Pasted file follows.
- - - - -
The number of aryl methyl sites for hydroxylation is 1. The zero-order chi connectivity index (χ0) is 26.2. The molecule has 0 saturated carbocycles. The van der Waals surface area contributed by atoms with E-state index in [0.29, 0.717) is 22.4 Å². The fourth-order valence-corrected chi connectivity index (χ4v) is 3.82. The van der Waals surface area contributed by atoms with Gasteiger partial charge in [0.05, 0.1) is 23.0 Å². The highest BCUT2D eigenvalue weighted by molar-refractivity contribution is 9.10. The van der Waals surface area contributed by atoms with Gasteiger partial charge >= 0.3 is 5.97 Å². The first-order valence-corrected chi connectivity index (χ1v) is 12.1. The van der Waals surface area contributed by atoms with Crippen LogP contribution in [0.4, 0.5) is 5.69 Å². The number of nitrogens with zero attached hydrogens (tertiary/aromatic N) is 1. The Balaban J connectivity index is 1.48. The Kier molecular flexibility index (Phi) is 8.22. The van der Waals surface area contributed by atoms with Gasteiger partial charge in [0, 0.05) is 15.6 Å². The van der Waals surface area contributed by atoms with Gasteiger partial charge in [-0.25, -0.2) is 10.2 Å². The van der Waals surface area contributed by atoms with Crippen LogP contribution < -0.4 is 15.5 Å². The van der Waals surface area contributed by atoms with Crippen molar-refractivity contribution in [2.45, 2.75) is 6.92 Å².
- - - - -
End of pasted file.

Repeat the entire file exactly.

The number of aryl methyl sites for hydroxylation is 1. The zero-order chi connectivity index (χ0) is 26.2. The molecule has 0 saturated carbocycles. The van der Waals surface area contributed by atoms with E-state index in [0.29, 0.717) is 22.4 Å². The fourth-order valence-corrected chi connectivity index (χ4v) is 3.82. The van der Waals surface area contributed by atoms with Gasteiger partial charge in [0.05, 0.1) is 23.0 Å². The highest BCUT2D eigenvalue weighted by molar-refractivity contribution is 9.10. The van der Waals surface area contributed by atoms with Gasteiger partial charge >= 0.3 is 5.97 Å². The first-order valence-corrected chi connectivity index (χ1v) is 12.1. The van der Waals surface area contributed by atoms with Crippen LogP contribution in [0.4, 0.5) is 5.69 Å². The number of nitrogens with zero attached hydrogens (tertiary/aromatic N) is 1. The Balaban J connectivity index is 1.48. The Kier molecular flexibility index (Phi) is 8.22. The van der Waals surface area contributed by atoms with Gasteiger partial charge in [0, 0.05) is 15.6 Å². The van der Waals surface area contributed by atoms with Gasteiger partial charge in [-0.25, -0.2) is 10.2 Å². The van der Waals surface area contributed by atoms with Crippen LogP contribution < -0.4 is 15.5 Å². The van der Waals surface area contributed by atoms with Crippen molar-refractivity contribution in [2.45, 2.75) is 6.92 Å².